Avi Marco of Finchley Reform Synagogue (FRS) reflects on the shul’s exhibition and community event marking the centenary of the Balfour Declaration.
The Balfour Declaration of November 2nd, 1917 was contained in a letter from the Foreign Secretary Arthur Balfour to Lord Walter Rothschild, a leader of the British Jewish community, for transmission to the Zionist Federation of Great Britain and Ireland. That letter was one of the earliest public expressions of support for Zionism by a major political power and in 1922 was given legal effect by the League of Nations with their establishment of the British Mandate over Palestine.
The concise 67 words of that letter will no doubt continue to fuel debate among historians and politicians for decades to come. What was the Declaration’s role in the road to the reestablishment of Jewish national sovereignty? Was it as significant to the achievement of the Zionist dream as we might be lead to think bearing in mind the number of events, discussions and demonstrations occurring at its centenary?
Broadly, within Jewish communities across the UK, the centenary of the Declaration has been addressed in a celebratory manner, in part perhaps as a response to a sustained campaign for an apology from the British Government from those who may see themselves as pro-Palestinian. Many in the UK Jewish community have seen in that campaign an attempt to extend efforts to delegitimise the State of Israel by casting the Balfour Declaration as an illegitimate colonial instrument that should be nullified.
The FRS Israel Committee chose to mark the Balfour Centenary in a celebratory manner, albeit without ignoring or dismissing other narratives. This was done through a month-long exhibition in the main shul hall and an event that was held on the last Shabbat of October.
The exhibition, created by members of the Israel Committee, consisted of 11 posters; an introduction to the Declaration and one poster for each tenth year since 1917. The exhibition sought to provoke questions and discussion as it chronicled events that occurred as the aspiration expressed in the Declaration was transformed into the reality of statehood and developed into the Israel we know today. The events captured in the posters, some well-known and other less so, narrate Israel’s journey from an idea supported by the Manchester Tailors Union, through tragedy and struggle to an independent state facing the challenges of war and political upheaval while also developing a rich world of culture and science and grappling with astonishing social change culminating in the 2017 Tel Aviv LGBT+ Pride attended by upwards of 200,000 people.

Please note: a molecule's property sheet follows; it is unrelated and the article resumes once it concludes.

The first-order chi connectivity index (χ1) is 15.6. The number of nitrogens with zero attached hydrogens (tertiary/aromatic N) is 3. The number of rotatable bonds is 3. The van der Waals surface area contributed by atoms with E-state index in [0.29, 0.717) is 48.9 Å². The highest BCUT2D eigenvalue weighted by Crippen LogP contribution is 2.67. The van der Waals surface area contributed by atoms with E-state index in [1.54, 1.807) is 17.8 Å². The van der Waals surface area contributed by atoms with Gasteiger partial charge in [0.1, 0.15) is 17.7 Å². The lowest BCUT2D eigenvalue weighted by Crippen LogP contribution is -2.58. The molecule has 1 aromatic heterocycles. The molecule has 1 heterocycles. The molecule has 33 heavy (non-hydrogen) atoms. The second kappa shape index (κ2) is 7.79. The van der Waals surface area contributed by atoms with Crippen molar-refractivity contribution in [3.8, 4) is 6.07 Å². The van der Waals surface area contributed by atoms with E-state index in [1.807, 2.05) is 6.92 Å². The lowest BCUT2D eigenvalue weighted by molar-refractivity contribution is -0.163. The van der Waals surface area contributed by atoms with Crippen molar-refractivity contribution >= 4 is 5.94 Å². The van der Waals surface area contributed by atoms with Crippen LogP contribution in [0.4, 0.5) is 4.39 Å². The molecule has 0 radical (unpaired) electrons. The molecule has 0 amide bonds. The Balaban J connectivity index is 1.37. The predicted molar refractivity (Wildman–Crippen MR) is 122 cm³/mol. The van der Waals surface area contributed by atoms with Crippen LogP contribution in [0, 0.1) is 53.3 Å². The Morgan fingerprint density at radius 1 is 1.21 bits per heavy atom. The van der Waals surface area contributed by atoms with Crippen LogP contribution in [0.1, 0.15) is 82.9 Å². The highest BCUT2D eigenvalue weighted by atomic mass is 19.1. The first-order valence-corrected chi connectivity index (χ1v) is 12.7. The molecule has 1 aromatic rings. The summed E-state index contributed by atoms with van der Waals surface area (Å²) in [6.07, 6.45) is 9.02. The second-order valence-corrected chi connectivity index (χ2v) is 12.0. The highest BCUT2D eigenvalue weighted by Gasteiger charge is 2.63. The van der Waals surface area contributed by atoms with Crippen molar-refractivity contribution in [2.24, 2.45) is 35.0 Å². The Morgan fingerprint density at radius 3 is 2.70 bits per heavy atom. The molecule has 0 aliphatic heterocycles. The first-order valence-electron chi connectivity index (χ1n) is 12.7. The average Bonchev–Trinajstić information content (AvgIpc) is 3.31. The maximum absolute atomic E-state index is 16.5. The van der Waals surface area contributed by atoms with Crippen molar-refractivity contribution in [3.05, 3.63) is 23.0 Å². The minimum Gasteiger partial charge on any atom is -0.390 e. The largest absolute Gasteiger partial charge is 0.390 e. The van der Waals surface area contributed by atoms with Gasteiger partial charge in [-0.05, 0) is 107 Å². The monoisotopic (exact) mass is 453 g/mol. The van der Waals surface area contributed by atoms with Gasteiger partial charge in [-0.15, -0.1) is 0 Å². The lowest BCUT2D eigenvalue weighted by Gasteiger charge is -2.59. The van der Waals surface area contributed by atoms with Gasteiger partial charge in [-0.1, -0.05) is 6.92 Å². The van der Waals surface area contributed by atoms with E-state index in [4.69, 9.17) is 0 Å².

The FRS Balfour Centenary event held on October 28th was well attended. Almost 60 participants were greeted with a celebratory spread of salads, dips and cakes as they gathered around tables to sit and watch a challenging film and then engage in a community conversation. The film, “The Forsaken Promise Centenary Edition” (shown with the kind permission of Hatikvah Films) explores the evangelical Christian roots of the Balfour Declaration and argues that Britain reneged on the promise in the Declaration. The film is not an easy watch and undoubtedly presents just one perspective on a very complex series of events.
It was chosen for that very reason – to serve as a catalyst for a meaningful community discussion of the Balfour Centenary, at which a spectrum of voices was heard from the floor and an open an honest dialogue ensued. The discussion was chaired by David Stone, who is the Emeritus Professor of Paediatric Epidemiology at Glasgow University with a long association with Israel and a profound interest in the subject of the Arab-Israel conflict on which he speaks widely. David gently navigated through the views and thoughts that were shared by participants and managed to maintain the celebratory tone of the event while facilitating an examination of differing viewpoints.
Huge thanks are due to the members of our small Israel Committee who worked tirelessly to produce the exhibition and arrange the event. The committee aims to foster pride in Zionism that comes with a deep love of Israel and is, at the same time, confident in being able to wrestle with Israel.